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Emily Eden, Up the Country
Rudyard Kipling, The Man who would be King
V.S. Naipaul, An Area of Darkness;
Mary Kingsley, Travels in West Africa
Joseph Conrad, Heart of Darkness
Tim Butcher, Blood River
Richard Burton, Personal Narrative of a Pilgrimage to al-Medinah and Mecca(vol. 1)
Freya Stark, A Winter in Arabia
Jonathan Raban, Arabia
Writing Ireland, Writing England – Dr David O’Shaughnessy
Ireland and England had - perhaps endured - a particularly intense relationship period at the end of the 18th and beginning of the 19th century. The 'Irish question' was to the fore in British politics even at a time when it was engulfed by the Napoleonic Wars. Ireland was a country uniquely in a position to support or distract England at a difficult time in its history and it loomed large in the English cultural imagination.
Complicating the issue of Ireland for the English was the sense that, one the one hand, the Irish were imagined as vulgar, at best, or barbaric, at worst, in order to justify the moral certitude of occupation. Conversely, particularly around the time of the French Revolution, the Irish were simultaneously imagined as stalwart supporters of Britain so as to discourage Irish dissent and the possibility of French invasion via Ireland. In the event the Irish rebelled, there was an Act of Union, and a long difficult march towards Catholic Emancipation in 1829.
The history of Anglo-Irish relations from this period is fascinating. In this module we will explore how literary and visual culture responded to historical events and political currents across the period. We will concentrate on four major events: the French Revolution in 1789, the Irish Rebellion of 1798, the Act of Union 1801, and Catholic Emancipation 1829. We will look at the work of Irish Catholic, Anglo-Irish 'Ascendancy', and English writers across the period and consider the extent to which these works from different traditions cohere. How did these different traditions respond to each other? How did novelists, journalists, dramatists, and artists respond to the period's tumultuous events? Was it possible to be both proudly Irish and loyal to the Crown? And how did Ireland figure in the imagination of English writers, particularly those we now consider Romantic? To use Homi Bhabha's phrase, this module will measure the extent to which the Irish were 'almost the same, but not quite' and the degree which this slippage provoked cultural production across the period.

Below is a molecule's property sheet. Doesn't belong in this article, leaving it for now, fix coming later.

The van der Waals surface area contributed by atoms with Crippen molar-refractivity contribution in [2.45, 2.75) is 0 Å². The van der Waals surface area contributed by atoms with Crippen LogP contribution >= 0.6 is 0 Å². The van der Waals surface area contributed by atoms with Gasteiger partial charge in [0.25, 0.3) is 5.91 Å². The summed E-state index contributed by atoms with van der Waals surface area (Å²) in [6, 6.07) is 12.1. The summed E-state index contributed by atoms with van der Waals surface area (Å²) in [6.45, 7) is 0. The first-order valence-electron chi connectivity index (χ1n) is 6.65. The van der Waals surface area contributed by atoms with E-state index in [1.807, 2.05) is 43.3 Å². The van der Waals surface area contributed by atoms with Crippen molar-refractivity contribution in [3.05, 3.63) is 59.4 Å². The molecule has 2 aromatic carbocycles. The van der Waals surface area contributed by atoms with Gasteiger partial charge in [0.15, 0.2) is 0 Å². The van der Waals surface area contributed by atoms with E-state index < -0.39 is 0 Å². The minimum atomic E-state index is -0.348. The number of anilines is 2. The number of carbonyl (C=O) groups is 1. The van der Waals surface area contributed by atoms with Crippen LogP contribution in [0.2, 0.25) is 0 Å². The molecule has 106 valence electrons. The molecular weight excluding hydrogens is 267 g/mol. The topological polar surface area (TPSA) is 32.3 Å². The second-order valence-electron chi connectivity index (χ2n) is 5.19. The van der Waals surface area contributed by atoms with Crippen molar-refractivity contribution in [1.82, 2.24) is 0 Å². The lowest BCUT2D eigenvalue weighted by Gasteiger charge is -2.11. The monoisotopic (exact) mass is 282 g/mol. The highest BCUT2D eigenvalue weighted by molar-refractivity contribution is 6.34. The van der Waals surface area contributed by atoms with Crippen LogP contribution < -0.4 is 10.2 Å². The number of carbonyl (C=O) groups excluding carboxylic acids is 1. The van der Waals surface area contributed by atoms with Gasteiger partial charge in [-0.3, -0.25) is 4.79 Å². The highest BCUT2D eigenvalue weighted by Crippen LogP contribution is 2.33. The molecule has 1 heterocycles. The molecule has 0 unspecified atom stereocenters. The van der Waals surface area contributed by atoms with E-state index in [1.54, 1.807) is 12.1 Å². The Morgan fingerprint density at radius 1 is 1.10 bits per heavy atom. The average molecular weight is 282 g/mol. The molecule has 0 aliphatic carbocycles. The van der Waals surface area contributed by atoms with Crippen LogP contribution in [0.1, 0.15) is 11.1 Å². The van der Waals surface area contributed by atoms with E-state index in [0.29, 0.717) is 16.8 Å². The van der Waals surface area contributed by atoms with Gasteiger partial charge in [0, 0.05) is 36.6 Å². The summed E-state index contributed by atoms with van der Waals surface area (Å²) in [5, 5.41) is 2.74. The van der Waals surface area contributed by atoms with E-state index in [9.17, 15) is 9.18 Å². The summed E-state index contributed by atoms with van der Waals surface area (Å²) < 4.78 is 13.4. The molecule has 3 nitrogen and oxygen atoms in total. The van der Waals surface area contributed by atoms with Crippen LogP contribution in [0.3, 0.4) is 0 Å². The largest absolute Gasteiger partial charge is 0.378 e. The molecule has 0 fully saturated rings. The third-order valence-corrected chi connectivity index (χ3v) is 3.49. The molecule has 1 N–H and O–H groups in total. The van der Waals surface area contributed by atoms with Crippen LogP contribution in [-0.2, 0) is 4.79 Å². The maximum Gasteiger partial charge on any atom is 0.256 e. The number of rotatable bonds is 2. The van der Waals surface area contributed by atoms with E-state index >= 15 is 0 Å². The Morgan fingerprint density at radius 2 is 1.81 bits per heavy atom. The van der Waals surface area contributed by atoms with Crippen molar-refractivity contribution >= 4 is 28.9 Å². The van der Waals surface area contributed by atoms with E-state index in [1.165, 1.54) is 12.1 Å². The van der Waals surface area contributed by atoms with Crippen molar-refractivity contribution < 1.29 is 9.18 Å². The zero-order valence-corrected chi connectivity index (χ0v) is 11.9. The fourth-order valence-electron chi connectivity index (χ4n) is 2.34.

Week 1 Ireland and England 1780-1830: history and politics
Week 2 The novel, the theatre, journalism, and visual culture 1780-1830
Week 3 Irish 1: Irish in London: Edmund Burke, Richard Brinsley Sheridan, and James Barry
Week 4 Irish 2: Brian Merriman, The Midnight Court (17??); Charlotte Brooke, Reliques of Irish Poetry (1789); Thomas Moore, Memoirs of Captain Rock (1824)
Week 5: Irish 3: The Stage Irishman in John O'Keeffe, The Poor Soldier (1783), The World in a Village (1793) and Richard Lalor Sheil, Adelaide; or, The Emigrants (1814)
Week 6: Irish 4: John and Michael Banim, Tales from the O'Hara Family (1825)
Week 7 Anglo-Irish 1: Maria Edgeworth, Castle Rackrent (1801); The Absentee (1812)
Week 8 Anglo-Irish 2: Lady Morgan, The Wild Irish Girl (1806/7); Charles Maturin, The Wild Irish Boy (1808)
Week 9 English 1: Charles Lucas, The Infernal Quixote (1801); William Godwin, Mandeville (1817)
Week 10 English 2: Ireland in the Romantic Imagination (Shelley, Coleridge, Wordsworth)
M.A. IN ENGLISH 2011-12
While the Foundation Module is compulsory students may choose particular pathways and their own combination of options. Unfortunately, it may not be possible for students to take their first choice options in every case, and we may need to make changes in the programme in the event of unforeseen circumstances. If students from outside the department wish to take one of the English modules they should inform Cheryl Cave as well as your own Graduate Secretary by the Wednesday of week 1.
You will be asked to give 1st and 2nd choices for your option modules, as upper and lower limits may be placed on numbers.
H50.. = Fifth Floor Humanities Building
S0.20 = Social Studies
A0.05 = Social Sciences
B2.01 = Science Concourse (over bridge from Library)
PS0.17a = Physical Sciences
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